Titus 2:3 The aged women likewise, that they be in behaviour as becometh holiness, not false accusers, not given to much wine, teachers of good things; that they may teach the younger women to be sober, to love their husbands, to love their children, to be discreet, chaste, keepers at home, good, obedient to their own husbands, that the Word of God be not blasphemed.

Tuesday, July 27, 2010

A Moment in M.O.M.’s Kitchen- Spaghetti Sauce

today001We have been picking baskets of tomatoes from the garden each day. There is so much that you can do with a garden tomato however, I do believe my favorite is eating them fresh picked from the vine with some cottage cheese, salt and pepper. My next favorite is making spaghetti sauce with them- Yum!! You can see that we have cherry tomatoes in our baskets as well. We don’t use those for spaghetti sauce, those are just for eating fresh with salt, pepper, or adding to our salads. What a treat!

Now, remember if you haven’t had a harvest of tomatoes from your garden you might find a neighbor or local farmer with an excess. Pray about it, God will provide! I know that from personal experience!  At any rate, I am sure there are 100 recipes out there for spaghetti sauce. This one is my favorite because it uses everything from my garden. I love the way it fills the house up with the flavors of Italy!  If you like a thick sauce you’ll want to add a can or two of tomato paste to the recipe. Remember, if your family isn’t as large as ours you might want to cut this recipe in half or even smaller. Please feel free to write if you have questions.

Because of His Love,

Mrs. Joseph Wood

Garden Style Spaghetti Sauce:

40-50lbs of tomatoes

4 tsp of fresh cut basil

4 bulbs of garlic

4 tsp of fresh cut oregano

4 green peppers

1/2 cup lemon juice (helps to acidify it. )

salt and pepper to taste.

Tip for peeling tomatoes easily: You will need a pan of boiling water and a bowl of ice water. Once your water begins to boil add approximately 4 tomatoes let them boil for just a few moments then place them in the bowl of cold water for a few moments. The skin will peal away nicely with this process. Don’t be tempted to just leave the peels on. They become quite rubbery in the sauce and not enjoyable to eat.

Directions for sauce: Peel tomatoes then cut in half and remove as many seeds as possible (You don’t have to get each and every seed just the majority of them). Then let strain and squeeze out as much juice as possible. Place all your tomatoes in a large stock pot and boil down, you can mash them from time to time if you choose. Add your fresh herbs, lemon juice, salt and pepper and allow it to simmer down. If you have other ingredients your family would enjoy feel free to add them. Get creative and make it a dish your family will savor!  I normally start my sauce in the morning and can it prior to going to bed. (Aprox. 12 hours of cooking it down). Of course we take some out of the pot come dinner time. I don’t think we have ever made a pot of this sauce and not eaten it at the same time. Remember, if you like thick sauce you will definitely want to add the paste in otherwise the sauce is very thin. This makes almost 2 gallons of sauce that can be put away for winter.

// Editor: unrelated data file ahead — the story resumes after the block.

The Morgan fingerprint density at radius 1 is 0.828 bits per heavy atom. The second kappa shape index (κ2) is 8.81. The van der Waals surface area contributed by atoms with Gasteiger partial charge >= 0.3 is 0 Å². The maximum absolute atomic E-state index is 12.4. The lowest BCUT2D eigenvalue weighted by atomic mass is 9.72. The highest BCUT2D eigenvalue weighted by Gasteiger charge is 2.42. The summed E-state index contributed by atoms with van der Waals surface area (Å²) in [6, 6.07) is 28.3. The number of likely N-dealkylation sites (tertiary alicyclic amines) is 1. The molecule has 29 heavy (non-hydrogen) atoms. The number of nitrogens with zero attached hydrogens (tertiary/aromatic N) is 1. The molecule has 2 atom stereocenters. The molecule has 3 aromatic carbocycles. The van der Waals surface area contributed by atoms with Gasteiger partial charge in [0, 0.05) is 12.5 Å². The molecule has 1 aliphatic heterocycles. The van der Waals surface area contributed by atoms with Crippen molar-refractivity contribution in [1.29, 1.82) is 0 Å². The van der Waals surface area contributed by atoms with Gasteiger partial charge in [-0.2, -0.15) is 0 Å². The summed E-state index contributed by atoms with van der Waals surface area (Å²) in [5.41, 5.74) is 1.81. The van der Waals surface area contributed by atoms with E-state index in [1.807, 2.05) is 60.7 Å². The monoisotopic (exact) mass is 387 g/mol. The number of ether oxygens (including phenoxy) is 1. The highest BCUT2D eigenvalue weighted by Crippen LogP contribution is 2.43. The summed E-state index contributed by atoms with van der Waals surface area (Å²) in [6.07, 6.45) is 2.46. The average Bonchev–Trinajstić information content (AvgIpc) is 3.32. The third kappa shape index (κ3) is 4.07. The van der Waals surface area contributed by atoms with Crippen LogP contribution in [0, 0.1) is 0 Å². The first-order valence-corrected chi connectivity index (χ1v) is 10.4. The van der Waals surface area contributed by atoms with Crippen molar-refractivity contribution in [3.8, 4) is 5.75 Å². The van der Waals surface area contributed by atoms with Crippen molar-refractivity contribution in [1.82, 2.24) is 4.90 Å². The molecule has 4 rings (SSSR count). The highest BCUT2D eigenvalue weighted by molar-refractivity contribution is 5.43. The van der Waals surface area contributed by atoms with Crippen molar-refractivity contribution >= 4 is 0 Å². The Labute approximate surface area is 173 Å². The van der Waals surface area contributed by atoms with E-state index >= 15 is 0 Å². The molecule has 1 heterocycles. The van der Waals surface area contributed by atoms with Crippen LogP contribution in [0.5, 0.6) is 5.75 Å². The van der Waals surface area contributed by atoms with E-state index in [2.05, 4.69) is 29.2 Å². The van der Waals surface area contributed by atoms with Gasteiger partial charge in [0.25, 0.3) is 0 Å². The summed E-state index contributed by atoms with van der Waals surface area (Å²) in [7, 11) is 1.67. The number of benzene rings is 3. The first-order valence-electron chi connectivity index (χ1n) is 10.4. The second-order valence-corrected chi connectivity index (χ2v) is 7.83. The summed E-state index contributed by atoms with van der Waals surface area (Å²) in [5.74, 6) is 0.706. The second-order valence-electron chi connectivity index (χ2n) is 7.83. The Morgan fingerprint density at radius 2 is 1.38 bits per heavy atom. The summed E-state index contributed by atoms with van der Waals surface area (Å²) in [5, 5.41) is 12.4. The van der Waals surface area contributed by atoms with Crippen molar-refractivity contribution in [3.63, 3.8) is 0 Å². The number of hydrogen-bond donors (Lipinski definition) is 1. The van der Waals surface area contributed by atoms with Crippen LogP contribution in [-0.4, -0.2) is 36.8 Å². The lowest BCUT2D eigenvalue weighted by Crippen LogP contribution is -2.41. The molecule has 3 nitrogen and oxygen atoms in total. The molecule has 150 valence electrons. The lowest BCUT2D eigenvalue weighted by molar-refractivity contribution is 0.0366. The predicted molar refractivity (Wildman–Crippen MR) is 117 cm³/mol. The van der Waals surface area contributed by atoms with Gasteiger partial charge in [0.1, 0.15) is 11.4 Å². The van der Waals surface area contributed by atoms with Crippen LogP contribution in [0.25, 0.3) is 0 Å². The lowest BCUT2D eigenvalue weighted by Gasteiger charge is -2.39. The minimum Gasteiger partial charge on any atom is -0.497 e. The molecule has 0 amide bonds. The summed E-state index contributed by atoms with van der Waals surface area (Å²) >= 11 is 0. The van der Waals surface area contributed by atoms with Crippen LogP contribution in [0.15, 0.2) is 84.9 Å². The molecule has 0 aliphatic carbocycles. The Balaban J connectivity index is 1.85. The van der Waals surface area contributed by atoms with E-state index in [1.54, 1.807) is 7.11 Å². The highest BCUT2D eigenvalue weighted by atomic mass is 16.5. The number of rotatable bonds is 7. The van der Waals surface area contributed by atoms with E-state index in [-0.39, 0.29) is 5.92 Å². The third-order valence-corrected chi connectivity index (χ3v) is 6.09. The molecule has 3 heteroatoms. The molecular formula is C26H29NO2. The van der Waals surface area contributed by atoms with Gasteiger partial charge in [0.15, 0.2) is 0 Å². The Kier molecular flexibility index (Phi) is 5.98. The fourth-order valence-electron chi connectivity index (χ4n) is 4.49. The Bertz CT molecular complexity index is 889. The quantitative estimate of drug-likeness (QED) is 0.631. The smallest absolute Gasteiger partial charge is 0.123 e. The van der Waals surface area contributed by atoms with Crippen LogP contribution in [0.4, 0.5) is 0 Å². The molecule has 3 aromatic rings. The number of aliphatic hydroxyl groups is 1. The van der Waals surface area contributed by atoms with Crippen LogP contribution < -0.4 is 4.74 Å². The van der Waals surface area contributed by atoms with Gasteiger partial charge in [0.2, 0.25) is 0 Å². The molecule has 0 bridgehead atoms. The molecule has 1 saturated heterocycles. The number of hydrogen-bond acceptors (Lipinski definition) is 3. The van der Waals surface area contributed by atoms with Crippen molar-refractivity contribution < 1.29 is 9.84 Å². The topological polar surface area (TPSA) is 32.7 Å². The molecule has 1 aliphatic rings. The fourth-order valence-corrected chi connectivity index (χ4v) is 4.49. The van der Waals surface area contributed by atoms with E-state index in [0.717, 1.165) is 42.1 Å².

Putting away your home made spaghetti sauce: Once your sauce is made and you are ready to can it. Simply get your clean jars and lids. I use half gallon size since that is how much our family uses at one setting. I would encourage you to can it in the size that you need for your family meals. If you would prefer to freeze your sauce you can do that easily by simply putting your sauce into a Ziplock bag and freezing flat on a cookie sheet. Once frozen, you can take them off the cookie sheet and stack them nicely in your freezer for easy use when you’re ready.

To can them do the following:

Fill your jars to the neck with sauce

Place your jars in a canning pot and fill with water. Make sure the water does cover the tops of your jars about an inch. Bring the water to a boil and let it continue to boil for about 40mins. You can find all the times you need for canning from your local county extension. In fact, that is how I learned to can. I simply called my local office and then went in and picked up the variety of publications they had on the subject. I have found that the county extension is normally a very helpful resource! I would encourage you to contact your office and see how they might be able to help you with gardening, pest management, canning or an assortment of other projects.

Once you have boiled your sauce for the time required, carefully remove the jars from the pot and allow them to cool on the counter. You don’t want to bump them or put them on the counter to hard. I have had many jars break that way. Once they cool you will notice that all the lids are sealed. You can tell this because of how they sink down in the middle of the lid. If you can press on the lid and it has give and bounce to it then your jars are not sealed! They must seal properly to be stored on the shelf.

It might sound overwhelming or difficult but truthfully, spaghetti sauce is very easy to make and put away. Enjoy!!

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